Economic and social value of improved water quality at Sydney’s coastal beaches
The value of clean beaches
A Deloitte Access Economics report for Sydney Water that focuses on the economic and social value generated from improvements in water quality.
Beaches contribute to the ‘liveability’ of a city and increasingly, there is a desire for the large cities around the world to better support quality of life. The Australian Government has a renewed focus on cities, and the NSW Government is seeking to improve Sydney’s liveability through initiatives such as the establishment of the Greater Sydney Commission.
Infrastructure investments play an important role in facilitating liveability; in the case of beaches, the old cliff-face outfalls at North Head, Bondi and Malabar were decommissioned and replaced with the Deepwater Ocean Outfall program 25 years ago to contribute to cleaner water at Sydney’s coastal beaches. Alongside other changes to wastewater treatment, beneficial re-use and trade waste policies, this program has improved water quality at beaches, resulting in a range of benefits and contributions. Sydney Water has commissioned Deloitte Access Economics to consider these wider impacts. This study is not a cost-benefit analysis or assessment of the Deepwater Ocean Outfall program or other wastewater management initiatives, but rather focuses on the economic and social value generated from improvements in water quality.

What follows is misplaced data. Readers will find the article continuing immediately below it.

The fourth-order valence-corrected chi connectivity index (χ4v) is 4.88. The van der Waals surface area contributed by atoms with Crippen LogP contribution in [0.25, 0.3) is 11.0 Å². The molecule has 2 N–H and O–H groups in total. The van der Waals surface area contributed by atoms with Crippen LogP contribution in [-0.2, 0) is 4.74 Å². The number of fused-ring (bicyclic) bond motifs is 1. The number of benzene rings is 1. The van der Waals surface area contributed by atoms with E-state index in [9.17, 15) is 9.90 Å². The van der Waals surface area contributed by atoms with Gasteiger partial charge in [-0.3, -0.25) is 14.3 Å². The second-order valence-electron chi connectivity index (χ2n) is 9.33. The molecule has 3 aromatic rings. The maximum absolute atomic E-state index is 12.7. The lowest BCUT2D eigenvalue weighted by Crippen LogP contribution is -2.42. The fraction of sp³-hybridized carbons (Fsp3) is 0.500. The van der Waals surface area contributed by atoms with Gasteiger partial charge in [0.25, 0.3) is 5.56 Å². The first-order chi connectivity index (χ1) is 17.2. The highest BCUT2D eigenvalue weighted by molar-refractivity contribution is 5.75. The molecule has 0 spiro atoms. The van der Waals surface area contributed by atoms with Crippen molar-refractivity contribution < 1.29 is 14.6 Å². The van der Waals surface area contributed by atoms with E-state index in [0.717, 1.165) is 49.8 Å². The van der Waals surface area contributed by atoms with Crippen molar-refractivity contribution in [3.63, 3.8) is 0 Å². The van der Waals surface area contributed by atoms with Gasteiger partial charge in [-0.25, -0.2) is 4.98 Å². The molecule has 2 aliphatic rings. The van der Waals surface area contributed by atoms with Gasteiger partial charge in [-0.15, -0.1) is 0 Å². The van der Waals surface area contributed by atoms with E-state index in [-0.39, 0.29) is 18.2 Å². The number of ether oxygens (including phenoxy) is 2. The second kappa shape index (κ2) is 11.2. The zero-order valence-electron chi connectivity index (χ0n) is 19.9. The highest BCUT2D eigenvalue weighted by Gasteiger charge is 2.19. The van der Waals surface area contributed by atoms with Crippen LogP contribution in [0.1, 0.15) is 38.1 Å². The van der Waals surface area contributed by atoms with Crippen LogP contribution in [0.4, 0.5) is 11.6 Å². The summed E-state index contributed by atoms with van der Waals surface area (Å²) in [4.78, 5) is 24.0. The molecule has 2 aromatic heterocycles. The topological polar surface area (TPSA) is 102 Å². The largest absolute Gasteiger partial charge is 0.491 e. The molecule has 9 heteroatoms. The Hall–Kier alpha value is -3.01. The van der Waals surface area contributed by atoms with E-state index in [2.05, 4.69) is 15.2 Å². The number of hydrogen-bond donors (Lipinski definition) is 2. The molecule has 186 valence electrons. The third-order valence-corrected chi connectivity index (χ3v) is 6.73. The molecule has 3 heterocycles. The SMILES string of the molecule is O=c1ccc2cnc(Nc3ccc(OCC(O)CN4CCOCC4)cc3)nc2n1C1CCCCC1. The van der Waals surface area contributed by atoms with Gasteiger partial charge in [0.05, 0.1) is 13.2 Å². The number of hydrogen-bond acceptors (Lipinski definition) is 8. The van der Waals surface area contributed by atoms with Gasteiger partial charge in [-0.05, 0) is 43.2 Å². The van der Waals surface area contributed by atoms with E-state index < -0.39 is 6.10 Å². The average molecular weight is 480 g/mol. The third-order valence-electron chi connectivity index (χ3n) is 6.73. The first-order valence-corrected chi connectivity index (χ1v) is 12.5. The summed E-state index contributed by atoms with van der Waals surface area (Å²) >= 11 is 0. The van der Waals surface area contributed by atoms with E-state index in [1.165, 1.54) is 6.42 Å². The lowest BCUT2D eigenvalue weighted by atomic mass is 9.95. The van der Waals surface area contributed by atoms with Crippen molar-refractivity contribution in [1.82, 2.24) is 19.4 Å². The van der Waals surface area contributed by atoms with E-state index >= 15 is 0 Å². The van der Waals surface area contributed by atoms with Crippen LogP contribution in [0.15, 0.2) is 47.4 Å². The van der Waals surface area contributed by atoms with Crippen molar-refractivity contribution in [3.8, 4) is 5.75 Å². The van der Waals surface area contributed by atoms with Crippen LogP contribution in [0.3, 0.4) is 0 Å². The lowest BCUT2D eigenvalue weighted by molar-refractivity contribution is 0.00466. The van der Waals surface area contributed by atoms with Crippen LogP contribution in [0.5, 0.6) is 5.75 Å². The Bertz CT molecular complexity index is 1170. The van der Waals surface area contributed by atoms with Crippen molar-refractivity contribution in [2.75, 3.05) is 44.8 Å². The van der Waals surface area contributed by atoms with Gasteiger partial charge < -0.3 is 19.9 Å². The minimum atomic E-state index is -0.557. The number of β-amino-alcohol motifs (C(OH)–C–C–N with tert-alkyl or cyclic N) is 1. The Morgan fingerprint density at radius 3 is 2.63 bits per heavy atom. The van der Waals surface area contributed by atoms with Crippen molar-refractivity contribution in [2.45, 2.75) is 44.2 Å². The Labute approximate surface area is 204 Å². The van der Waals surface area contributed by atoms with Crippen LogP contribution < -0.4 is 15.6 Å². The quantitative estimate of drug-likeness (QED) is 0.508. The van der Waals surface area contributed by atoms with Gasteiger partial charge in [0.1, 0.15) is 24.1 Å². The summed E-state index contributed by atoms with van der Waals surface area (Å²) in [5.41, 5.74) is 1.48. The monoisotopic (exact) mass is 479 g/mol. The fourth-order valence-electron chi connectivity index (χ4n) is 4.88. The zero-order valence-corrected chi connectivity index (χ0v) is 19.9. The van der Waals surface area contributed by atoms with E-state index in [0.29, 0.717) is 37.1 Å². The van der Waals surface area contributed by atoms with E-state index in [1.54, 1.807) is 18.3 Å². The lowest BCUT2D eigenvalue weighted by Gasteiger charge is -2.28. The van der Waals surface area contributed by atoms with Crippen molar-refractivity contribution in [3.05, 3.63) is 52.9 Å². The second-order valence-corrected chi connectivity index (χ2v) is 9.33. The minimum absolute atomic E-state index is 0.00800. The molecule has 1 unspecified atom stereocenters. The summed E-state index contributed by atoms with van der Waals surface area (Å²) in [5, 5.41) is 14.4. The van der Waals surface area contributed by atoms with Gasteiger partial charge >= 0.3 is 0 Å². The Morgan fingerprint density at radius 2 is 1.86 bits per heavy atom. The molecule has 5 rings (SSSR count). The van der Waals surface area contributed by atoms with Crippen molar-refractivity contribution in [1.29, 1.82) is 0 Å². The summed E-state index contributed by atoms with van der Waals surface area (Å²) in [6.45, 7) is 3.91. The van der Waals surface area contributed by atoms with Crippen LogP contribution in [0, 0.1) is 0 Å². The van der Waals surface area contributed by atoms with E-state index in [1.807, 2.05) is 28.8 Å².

In this analysis, total value of beach access for Sydney residents is estimated at around $1.2 billion per annum, based on estimates of an individual’s value of time, with $94 million of this attributable to beach water quality. It was also found that beaches were valuable even for people who did not visit the beach. Indeed, Deloitte Access Economics’ survey found that 9 out of 10 people that have not visited a coastal beach in Sydney over the last 12 months, still value them, for reasons such as their contribution to Sydney’s lifestyle and their iconic value to the city.
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